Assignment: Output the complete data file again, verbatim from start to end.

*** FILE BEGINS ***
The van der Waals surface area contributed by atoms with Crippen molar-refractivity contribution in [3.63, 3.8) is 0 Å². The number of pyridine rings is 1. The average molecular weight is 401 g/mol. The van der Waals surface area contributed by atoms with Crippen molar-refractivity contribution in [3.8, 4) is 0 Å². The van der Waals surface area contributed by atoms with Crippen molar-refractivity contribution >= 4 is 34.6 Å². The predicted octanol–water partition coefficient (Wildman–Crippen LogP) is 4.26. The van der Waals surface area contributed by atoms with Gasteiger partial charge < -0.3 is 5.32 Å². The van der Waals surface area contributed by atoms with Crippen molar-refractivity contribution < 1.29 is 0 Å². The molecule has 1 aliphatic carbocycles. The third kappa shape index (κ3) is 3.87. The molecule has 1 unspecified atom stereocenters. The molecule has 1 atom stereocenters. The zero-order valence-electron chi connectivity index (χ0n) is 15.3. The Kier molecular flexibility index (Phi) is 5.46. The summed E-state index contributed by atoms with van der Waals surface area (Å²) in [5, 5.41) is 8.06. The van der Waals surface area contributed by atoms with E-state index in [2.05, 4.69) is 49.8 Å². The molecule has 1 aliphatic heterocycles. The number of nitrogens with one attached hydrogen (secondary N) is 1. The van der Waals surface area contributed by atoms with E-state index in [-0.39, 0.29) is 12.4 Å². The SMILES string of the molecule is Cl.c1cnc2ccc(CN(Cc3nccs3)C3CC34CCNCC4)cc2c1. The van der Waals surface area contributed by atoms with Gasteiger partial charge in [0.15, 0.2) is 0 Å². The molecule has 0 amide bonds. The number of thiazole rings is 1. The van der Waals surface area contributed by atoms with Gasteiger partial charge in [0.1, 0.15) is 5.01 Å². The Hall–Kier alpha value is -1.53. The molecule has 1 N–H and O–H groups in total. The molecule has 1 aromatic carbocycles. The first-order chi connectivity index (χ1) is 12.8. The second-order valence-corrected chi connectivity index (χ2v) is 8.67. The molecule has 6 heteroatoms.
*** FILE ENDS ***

The van der Waals surface area contributed by atoms with Crippen molar-refractivity contribution in [3.63, 3.8) is 0 Å². The number of pyridine rings is 1. The average molecular weight is 401 g/mol. The van der Waals surface area contributed by atoms with Crippen molar-refractivity contribution in [3.8, 4) is 0 Å². The van der Waals surface area contributed by atoms with Crippen molar-refractivity contribution >= 4 is 34.6 Å². The predicted octanol–water partition coefficient (Wildman–Crippen LogP) is 4.26. The van der Waals surface area contributed by atoms with Gasteiger partial charge < -0.3 is 5.32 Å². The van der Waals surface area contributed by atoms with Crippen molar-refractivity contribution < 1.29 is 0 Å². The molecule has 1 aliphatic carbocycles. The third kappa shape index (κ3) is 3.87. The molecule has 1 unspecified atom stereocenters. The molecule has 1 atom stereocenters. The zero-order valence-electron chi connectivity index (χ0n) is 15.3. The Kier molecular flexibility index (Phi) is 5.46. The summed E-state index contributed by atoms with van der Waals surface area (Å²) in [5, 5.41) is 8.06. The van der Waals surface area contributed by atoms with E-state index in [2.05, 4.69) is 49.8 Å². The molecule has 1 aliphatic heterocycles. The number of nitrogens with one attached hydrogen (secondary N) is 1. The van der Waals surface area contributed by atoms with E-state index in [-0.39, 0.29) is 12.4 Å². The SMILES string of the molecule is Cl.c1cnc2ccc(CN(Cc3nccs3)C3CC34CCNCC4)cc2c1. The van der Waals surface area contributed by atoms with Gasteiger partial charge in [0.15, 0.2) is 0 Å². The molecule has 0 amide bonds. The number of thiazole rings is 1. The van der Waals surface area contributed by atoms with Gasteiger partial charge in [0.1, 0.15) is 5.01 Å². The Hall–Kier alpha value is -1.53. The molecule has 1 N–H and O–H groups in total. The molecule has 1 aromatic carbocycles. The first-order chi connectivity index (χ1) is 12.8. The second-order valence-corrected chi connectivity index (χ2v) is 8.67. The molecule has 6 heteroatoms.